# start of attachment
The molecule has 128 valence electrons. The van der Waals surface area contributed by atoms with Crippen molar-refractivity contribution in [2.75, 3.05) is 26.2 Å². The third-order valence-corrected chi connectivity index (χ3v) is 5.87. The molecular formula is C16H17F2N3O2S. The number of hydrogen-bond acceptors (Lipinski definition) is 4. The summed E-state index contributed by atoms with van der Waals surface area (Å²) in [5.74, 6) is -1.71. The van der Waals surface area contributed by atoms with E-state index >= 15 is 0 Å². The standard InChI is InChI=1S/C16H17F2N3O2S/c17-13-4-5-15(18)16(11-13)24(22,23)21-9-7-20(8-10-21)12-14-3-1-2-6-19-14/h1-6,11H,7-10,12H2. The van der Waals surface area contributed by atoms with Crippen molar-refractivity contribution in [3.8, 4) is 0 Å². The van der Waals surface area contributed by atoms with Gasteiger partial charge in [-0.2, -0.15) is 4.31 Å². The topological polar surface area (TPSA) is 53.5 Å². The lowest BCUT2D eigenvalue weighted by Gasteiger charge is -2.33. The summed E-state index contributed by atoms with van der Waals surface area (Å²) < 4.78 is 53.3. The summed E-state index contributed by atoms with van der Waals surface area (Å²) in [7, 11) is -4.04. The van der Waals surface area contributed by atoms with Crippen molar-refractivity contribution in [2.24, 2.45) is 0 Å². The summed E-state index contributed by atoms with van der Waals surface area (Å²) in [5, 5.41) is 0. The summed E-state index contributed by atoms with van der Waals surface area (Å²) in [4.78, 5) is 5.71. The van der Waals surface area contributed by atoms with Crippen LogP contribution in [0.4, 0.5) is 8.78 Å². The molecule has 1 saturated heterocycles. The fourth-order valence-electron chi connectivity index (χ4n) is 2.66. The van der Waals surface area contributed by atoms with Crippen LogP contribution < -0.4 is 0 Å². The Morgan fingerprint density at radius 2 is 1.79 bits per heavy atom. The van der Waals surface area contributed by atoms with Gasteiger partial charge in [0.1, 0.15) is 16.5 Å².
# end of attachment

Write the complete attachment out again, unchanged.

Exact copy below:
The molecule has 128 valence electrons. The van der Waals surface area contributed by atoms with Crippen molar-refractivity contribution in [2.75, 3.05) is 26.2 Å². The third-order valence-corrected chi connectivity index (χ3v) is 5.87. The molecular formula is C16H17F2N3O2S. The number of hydrogen-bond acceptors (Lipinski definition) is 4. The summed E-state index contributed by atoms with van der Waals surface area (Å²) in [5.74, 6) is -1.71. The van der Waals surface area contributed by atoms with E-state index >= 15 is 0 Å². The standard InChI is InChI=1S/C16H17F2N3O2S/c17-13-4-5-15(18)16(11-13)24(22,23)21-9-7-20(8-10-21)12-14-3-1-2-6-19-14/h1-6,11H,7-10,12H2. The van der Waals surface area contributed by atoms with Crippen molar-refractivity contribution in [3.8, 4) is 0 Å². The van der Waals surface area contributed by atoms with Gasteiger partial charge in [-0.2, -0.15) is 4.31 Å². The topological polar surface area (TPSA) is 53.5 Å². The lowest BCUT2D eigenvalue weighted by Gasteiger charge is -2.33. The summed E-state index contributed by atoms with van der Waals surface area (Å²) < 4.78 is 53.3. The summed E-state index contributed by atoms with van der Waals surface area (Å²) in [7, 11) is -4.04. The van der Waals surface area contributed by atoms with Crippen molar-refractivity contribution in [2.24, 2.45) is 0 Å². The summed E-state index contributed by atoms with van der Waals surface area (Å²) in [5, 5.41) is 0. The summed E-state index contributed by atoms with van der Waals surface area (Å²) in [4.78, 5) is 5.71. The van der Waals surface area contributed by atoms with Crippen LogP contribution in [0.4, 0.5) is 8.78 Å². The molecule has 1 saturated heterocycles. The fourth-order valence-electron chi connectivity index (χ4n) is 2.66. The van der Waals surface area contributed by atoms with Crippen LogP contribution < -0.4 is 0 Å². The Morgan fingerprint density at radius 2 is 1.79 bits per heavy atom. The van der Waals surface area contributed by atoms with Gasteiger partial charge in [0.1, 0.15) is 16.5 Å².